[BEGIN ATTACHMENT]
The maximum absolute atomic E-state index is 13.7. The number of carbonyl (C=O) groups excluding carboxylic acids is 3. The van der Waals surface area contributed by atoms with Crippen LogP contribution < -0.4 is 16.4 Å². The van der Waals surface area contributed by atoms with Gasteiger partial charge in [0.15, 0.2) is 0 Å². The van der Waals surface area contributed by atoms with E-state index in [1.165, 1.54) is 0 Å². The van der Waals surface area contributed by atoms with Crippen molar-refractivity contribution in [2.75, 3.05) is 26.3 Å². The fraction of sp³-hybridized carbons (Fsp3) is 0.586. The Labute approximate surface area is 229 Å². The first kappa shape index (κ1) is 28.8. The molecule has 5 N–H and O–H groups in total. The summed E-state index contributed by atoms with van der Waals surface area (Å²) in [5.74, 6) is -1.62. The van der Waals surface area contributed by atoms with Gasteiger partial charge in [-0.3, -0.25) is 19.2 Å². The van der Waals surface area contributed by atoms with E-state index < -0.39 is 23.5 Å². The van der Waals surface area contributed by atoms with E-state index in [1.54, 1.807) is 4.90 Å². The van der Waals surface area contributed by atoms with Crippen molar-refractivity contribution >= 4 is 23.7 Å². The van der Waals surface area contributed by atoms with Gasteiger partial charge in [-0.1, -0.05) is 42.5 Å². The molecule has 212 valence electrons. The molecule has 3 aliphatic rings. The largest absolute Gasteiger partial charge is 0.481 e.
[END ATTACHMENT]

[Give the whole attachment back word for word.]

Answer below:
The maximum absolute atomic E-state index is 13.7. The number of carbonyl (C=O) groups excluding carboxylic acids is 3. The van der Waals surface area contributed by atoms with Crippen LogP contribution < -0.4 is 16.4 Å². The van der Waals surface area contributed by atoms with Gasteiger partial charge in [0.15, 0.2) is 0 Å². The van der Waals surface area contributed by atoms with E-state index in [1.165, 1.54) is 0 Å². The van der Waals surface area contributed by atoms with Crippen molar-refractivity contribution in [2.75, 3.05) is 26.3 Å². The fraction of sp³-hybridized carbons (Fsp3) is 0.586. The Labute approximate surface area is 229 Å². The first kappa shape index (κ1) is 28.8. The molecule has 5 N–H and O–H groups in total. The summed E-state index contributed by atoms with van der Waals surface area (Å²) in [5.74, 6) is -1.62. The van der Waals surface area contributed by atoms with Gasteiger partial charge in [-0.3, -0.25) is 19.2 Å². The van der Waals surface area contributed by atoms with E-state index < -0.39 is 23.5 Å². The van der Waals surface area contributed by atoms with E-state index in [1.54, 1.807) is 4.90 Å². The van der Waals surface area contributed by atoms with Crippen molar-refractivity contribution >= 4 is 23.7 Å². The van der Waals surface area contributed by atoms with Gasteiger partial charge in [-0.1, -0.05) is 42.5 Å². The molecule has 212 valence electrons. The molecule has 3 aliphatic rings. The largest absolute Gasteiger partial charge is 0.481 e.